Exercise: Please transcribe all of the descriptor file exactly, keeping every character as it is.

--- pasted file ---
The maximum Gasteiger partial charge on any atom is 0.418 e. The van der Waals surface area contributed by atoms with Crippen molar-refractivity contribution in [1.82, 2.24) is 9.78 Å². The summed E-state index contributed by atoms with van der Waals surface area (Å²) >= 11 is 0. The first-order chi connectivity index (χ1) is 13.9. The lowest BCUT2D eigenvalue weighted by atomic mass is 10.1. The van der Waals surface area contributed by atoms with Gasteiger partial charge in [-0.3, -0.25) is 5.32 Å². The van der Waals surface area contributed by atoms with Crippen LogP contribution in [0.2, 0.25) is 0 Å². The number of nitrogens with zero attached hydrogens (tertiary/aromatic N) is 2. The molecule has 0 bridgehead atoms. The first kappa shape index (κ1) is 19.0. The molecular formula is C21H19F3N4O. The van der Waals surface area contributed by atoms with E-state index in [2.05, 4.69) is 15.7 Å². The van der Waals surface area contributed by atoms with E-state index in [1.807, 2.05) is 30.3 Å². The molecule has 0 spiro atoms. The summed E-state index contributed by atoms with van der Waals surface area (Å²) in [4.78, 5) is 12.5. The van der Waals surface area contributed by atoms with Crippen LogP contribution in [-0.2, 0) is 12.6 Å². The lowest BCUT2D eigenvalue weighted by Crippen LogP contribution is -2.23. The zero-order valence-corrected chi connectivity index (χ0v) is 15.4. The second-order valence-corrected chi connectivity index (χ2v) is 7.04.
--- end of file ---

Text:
The maximum Gasteiger partial charge on any atom is 0.418 e. The van der Waals surface area contributed by atoms with Crippen molar-refractivity contribution in [1.82, 2.24) is 9.78 Å². The summed E-state index contributed by atoms with van der Waals surface area (Å²) >= 11 is 0. The first-order chi connectivity index (χ1) is 13.9. The lowest BCUT2D eigenvalue weighted by atomic mass is 10.1. The van der Waals surface area contributed by atoms with Gasteiger partial charge in [-0.3, -0.25) is 5.32 Å². The van der Waals surface area contributed by atoms with Crippen LogP contribution in [0.2, 0.25) is 0 Å². The number of nitrogens with zero attached hydrogens (tertiary/aromatic N) is 2. The molecule has 0 bridgehead atoms. The first kappa shape index (κ1) is 19.0. The molecular formula is C21H19F3N4O. The van der Waals surface area contributed by atoms with E-state index in [2.05, 4.69) is 15.7 Å². The van der Waals surface area contributed by atoms with E-state index in [1.807, 2.05) is 30.3 Å². The molecule has 0 spiro atoms. The summed E-state index contributed by atoms with van der Waals surface area (Å²) in [4.78, 5) is 12.5. The van der Waals surface area contributed by atoms with Crippen LogP contribution in [-0.2, 0) is 12.6 Å². The lowest BCUT2D eigenvalue weighted by Crippen LogP contribution is -2.23. The zero-order valence-corrected chi connectivity index (χ0v) is 15.4. The second-order valence-corrected chi connectivity index (χ2v) is 7.04.